Rating: 1-5 (5 is an excellent or a starred review) 5
Genre: realistic fiction
What did you like about the book? Joe is 11 years old and lives in London in a sterile hospital room because he has an immune deficiency disease. Since losing his parents in a car accident, his relationships are limited to his sister Beth, the hospital staff, and a friend named Henry with a similar condition in a hospital in the USA. The two boys communicate via Skype and are excited about Henry’s upcoming outdoor walk, made possible by NASA and a spacesuit-type of garment designed to protect Henry from germs. Joe’s voice rings very true. He longs for a typical life outside the hospital and is afraid of dying. He struggles with a variety of physical symptoms, and battles anxiety and boredom. When a new nurse named Amir comes to the hospital, Joe initially distrusts him. But soon the two form a deep friendship. Unfailingly optimistic, Amir believes in aliens and crop circles and he has a plan to help Joe experience more of the world. As the story progresses, it gathers emotional power and readers may find it difficult to stop reading the last 100 or so pages.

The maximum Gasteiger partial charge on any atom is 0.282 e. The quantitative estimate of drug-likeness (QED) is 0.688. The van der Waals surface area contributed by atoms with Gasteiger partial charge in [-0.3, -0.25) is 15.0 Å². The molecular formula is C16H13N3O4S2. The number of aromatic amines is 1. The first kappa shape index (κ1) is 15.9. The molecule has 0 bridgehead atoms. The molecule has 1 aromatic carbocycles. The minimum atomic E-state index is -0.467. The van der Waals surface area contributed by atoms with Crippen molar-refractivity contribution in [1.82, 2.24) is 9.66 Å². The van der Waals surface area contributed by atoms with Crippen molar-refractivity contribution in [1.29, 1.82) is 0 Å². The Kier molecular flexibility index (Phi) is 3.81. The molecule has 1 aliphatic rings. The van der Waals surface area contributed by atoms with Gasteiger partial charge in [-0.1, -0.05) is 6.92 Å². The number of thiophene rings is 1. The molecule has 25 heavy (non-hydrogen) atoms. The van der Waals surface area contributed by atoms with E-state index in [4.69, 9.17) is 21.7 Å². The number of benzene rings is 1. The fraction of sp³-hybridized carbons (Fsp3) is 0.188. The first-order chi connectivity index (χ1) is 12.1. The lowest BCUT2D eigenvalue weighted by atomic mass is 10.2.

Anything you didn’t like about it? The recommended age of 8-10 seems a bit young, particularly given the book’s length of 352 pages and the subject matter.
To whom would you recommend this book? Read Alikes? Recommend to readers who enjoyed Wonder by R.J. Palacio. Also recommend The Desperate Adventures of Zeno and Alya by Jane Kelley, and, for young adult readers, The Last Leaves Falling by Sarah Benwell.
Who should buy this book? Middle schools and public libraries should consider purchasing this book.
Where would you shelve it ? Middle grade or young adult fiction, depending on your collection.
Should we (librarians/readers) put this on the top of our “to read” piles? Yes, near the top at least.
Reviewer’s Name, Library (or school), City: Renée Wheeler, Leominster Public Library, Leominster, MA
Date of review: April 26, 2017